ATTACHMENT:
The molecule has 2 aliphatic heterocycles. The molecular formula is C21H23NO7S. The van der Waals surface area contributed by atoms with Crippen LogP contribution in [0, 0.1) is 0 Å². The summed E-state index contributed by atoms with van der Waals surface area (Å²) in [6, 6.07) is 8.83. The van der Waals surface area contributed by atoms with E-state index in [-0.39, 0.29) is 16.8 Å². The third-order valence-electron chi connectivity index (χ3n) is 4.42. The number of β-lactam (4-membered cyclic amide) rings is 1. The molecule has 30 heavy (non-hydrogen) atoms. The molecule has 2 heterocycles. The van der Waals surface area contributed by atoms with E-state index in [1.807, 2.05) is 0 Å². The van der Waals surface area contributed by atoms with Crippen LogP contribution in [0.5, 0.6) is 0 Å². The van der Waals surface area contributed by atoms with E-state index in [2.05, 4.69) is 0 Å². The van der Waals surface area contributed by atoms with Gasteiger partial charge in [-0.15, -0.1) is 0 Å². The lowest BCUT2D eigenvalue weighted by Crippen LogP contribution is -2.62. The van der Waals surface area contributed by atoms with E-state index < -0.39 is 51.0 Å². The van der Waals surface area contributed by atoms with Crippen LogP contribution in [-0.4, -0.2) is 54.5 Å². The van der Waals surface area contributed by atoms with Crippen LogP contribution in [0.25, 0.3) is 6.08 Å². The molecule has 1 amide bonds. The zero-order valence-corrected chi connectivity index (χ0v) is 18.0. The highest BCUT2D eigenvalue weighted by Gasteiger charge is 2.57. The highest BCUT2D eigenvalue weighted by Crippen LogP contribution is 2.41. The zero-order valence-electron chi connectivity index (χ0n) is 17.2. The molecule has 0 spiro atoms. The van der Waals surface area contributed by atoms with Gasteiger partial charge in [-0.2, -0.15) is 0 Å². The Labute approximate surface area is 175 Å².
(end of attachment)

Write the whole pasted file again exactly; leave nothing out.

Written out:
The molecule has 2 aliphatic heterocycles. The molecular formula is C21H23NO7S. The van der Waals surface area contributed by atoms with Crippen LogP contribution in [0, 0.1) is 0 Å². The summed E-state index contributed by atoms with van der Waals surface area (Å²) in [6, 6.07) is 8.83. The van der Waals surface area contributed by atoms with E-state index in [-0.39, 0.29) is 16.8 Å². The third-order valence-electron chi connectivity index (χ3n) is 4.42. The number of β-lactam (4-membered cyclic amide) rings is 1. The molecule has 30 heavy (non-hydrogen) atoms. The molecule has 2 heterocycles. The van der Waals surface area contributed by atoms with E-state index in [1.807, 2.05) is 0 Å². The van der Waals surface area contributed by atoms with Crippen LogP contribution in [0.5, 0.6) is 0 Å². The van der Waals surface area contributed by atoms with E-state index in [2.05, 4.69) is 0 Å². The van der Waals surface area contributed by atoms with Gasteiger partial charge in [-0.15, -0.1) is 0 Å². The lowest BCUT2D eigenvalue weighted by Crippen LogP contribution is -2.62. The van der Waals surface area contributed by atoms with E-state index < -0.39 is 51.0 Å². The van der Waals surface area contributed by atoms with Crippen LogP contribution in [-0.4, -0.2) is 54.5 Å². The van der Waals surface area contributed by atoms with Crippen LogP contribution in [0.25, 0.3) is 6.08 Å². The molecule has 1 amide bonds. The zero-order valence-corrected chi connectivity index (χ0v) is 18.0. The highest BCUT2D eigenvalue weighted by Gasteiger charge is 2.57. The highest BCUT2D eigenvalue weighted by Crippen LogP contribution is 2.41. The zero-order valence-electron chi connectivity index (χ0n) is 17.2. The molecule has 0 spiro atoms. The van der Waals surface area contributed by atoms with Gasteiger partial charge in [-0.2, -0.15) is 0 Å². The Labute approximate surface area is 175 Å².